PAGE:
The yetzer hatov and the yetzer harah

Other than the very best and worst of us, we humans are morally, psychologically, and existentially complex and incongruous beings. But given that “the imaginings of a man’s heart are wrongful from his youth” (Genesis 8:21) along with the fact that “God created man in His image” (Genesis 1:27) and that “God the Lord (Himself)… breathed into his nostrils the soul of life” (Genesis 2:7), our complexity is understandable [1].

Our complexity could also be said to be the natural course of things, given that “God saw all that He had made,” when He created the whole of the universe, and He determined that “behold it was very good” en toto, notwithstanding — or perhaps for the reason that — the day and life itself was comprised of both “evening and… morning”, light and darkness, good and evil (Genesis 1:31).

In any event, we’re taught that our goodness is a product of the promptings of our yetzer hatov, while our wrongfulness comes from the promptings of our yetzer harah [2].  And while the yetzer harah is inborn, the yetzer hatov doesn’t take effect until one is of bar- or bat-mitzvah age and thus more mature and reflective [3]. Don’t make the mistake of assuming that the yetzer harah is all wrong, though; it’s in fact a “necessary evil” for without it much good wouldn’t come about [4].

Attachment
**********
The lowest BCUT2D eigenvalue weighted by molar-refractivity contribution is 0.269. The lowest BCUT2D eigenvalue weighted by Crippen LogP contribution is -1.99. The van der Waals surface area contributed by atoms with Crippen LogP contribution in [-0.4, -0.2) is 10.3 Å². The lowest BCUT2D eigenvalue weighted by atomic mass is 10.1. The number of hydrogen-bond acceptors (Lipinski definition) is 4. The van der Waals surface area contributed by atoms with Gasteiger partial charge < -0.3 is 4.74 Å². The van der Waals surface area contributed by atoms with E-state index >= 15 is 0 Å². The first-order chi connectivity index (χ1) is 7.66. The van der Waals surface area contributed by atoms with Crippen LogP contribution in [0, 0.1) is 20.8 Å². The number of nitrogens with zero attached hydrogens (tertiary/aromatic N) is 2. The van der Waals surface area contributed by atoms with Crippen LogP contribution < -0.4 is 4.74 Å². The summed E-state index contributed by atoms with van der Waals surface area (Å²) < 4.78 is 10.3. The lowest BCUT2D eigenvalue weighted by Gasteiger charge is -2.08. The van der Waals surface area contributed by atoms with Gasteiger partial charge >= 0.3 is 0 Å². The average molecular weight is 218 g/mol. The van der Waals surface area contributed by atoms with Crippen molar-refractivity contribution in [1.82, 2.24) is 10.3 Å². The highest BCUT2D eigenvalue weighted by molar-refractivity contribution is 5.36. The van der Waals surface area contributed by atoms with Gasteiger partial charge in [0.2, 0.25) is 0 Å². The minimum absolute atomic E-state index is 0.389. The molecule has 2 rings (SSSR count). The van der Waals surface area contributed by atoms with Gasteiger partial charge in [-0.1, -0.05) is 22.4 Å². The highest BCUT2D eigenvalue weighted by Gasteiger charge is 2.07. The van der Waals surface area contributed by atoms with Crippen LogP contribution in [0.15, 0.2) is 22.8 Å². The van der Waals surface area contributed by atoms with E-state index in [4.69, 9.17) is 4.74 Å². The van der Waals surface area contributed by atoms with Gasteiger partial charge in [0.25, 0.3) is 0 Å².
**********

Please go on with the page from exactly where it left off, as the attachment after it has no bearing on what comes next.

We’ll see next what Ramchal adds to that.


[1]       In fact, it’s those very best and worst of us we’d spoken of who are harder to explain, other than to depict the worst of us as aberrations and the best of us as exceptions.

[2]       See Berachot 61a.

[3]       Kohelet Rabbah 9:14.

[4]       See Breishit Rabbah 9:9.

(c) 2011 Rabbi Yaakov Feldman

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